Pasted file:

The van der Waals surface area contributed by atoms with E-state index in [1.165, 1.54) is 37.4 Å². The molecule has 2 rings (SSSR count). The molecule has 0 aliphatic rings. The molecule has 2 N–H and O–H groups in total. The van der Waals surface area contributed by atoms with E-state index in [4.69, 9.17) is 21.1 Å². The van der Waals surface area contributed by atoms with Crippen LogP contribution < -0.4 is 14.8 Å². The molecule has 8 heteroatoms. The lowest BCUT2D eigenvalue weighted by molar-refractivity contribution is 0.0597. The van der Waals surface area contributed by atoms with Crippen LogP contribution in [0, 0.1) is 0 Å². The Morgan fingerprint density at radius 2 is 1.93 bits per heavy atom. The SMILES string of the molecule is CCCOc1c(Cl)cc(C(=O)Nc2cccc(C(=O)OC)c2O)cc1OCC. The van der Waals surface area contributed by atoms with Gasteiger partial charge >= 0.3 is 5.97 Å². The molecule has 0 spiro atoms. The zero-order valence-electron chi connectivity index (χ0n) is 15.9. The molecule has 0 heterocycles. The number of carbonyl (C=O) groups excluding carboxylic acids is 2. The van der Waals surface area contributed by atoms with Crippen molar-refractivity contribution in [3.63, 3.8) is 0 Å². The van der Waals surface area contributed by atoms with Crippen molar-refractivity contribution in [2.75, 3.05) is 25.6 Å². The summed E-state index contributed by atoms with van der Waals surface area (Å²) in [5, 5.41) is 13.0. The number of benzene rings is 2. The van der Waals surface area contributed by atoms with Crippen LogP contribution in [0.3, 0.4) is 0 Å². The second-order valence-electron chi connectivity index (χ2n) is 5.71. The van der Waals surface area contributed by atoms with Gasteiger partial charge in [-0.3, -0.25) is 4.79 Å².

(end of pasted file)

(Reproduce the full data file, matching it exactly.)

The van der Waals surface area contributed by atoms with E-state index in [1.165, 1.54) is 37.4 Å². The molecule has 2 rings (SSSR count). The molecule has 0 aliphatic rings. The molecule has 2 N–H and O–H groups in total. The van der Waals surface area contributed by atoms with E-state index in [4.69, 9.17) is 21.1 Å². The van der Waals surface area contributed by atoms with Crippen LogP contribution < -0.4 is 14.8 Å². The molecule has 8 heteroatoms. The lowest BCUT2D eigenvalue weighted by molar-refractivity contribution is 0.0597. The van der Waals surface area contributed by atoms with Crippen LogP contribution in [0, 0.1) is 0 Å². The Morgan fingerprint density at radius 2 is 1.93 bits per heavy atom. The SMILES string of the molecule is CCCOc1c(Cl)cc(C(=O)Nc2cccc(C(=O)OC)c2O)cc1OCC. The van der Waals surface area contributed by atoms with Gasteiger partial charge >= 0.3 is 5.97 Å². The molecule has 0 spiro atoms. The zero-order valence-electron chi connectivity index (χ0n) is 15.9. The molecule has 0 heterocycles. The number of carbonyl (C=O) groups excluding carboxylic acids is 2. The van der Waals surface area contributed by atoms with Crippen molar-refractivity contribution in [3.63, 3.8) is 0 Å². The van der Waals surface area contributed by atoms with Crippen molar-refractivity contribution in [2.75, 3.05) is 25.6 Å². The summed E-state index contributed by atoms with van der Waals surface area (Å²) in [5, 5.41) is 13.0. The number of benzene rings is 2. The van der Waals surface area contributed by atoms with Crippen LogP contribution in [0.3, 0.4) is 0 Å². The second-order valence-electron chi connectivity index (χ2n) is 5.71. The van der Waals surface area contributed by atoms with Gasteiger partial charge in [-0.3, -0.25) is 4.79 Å².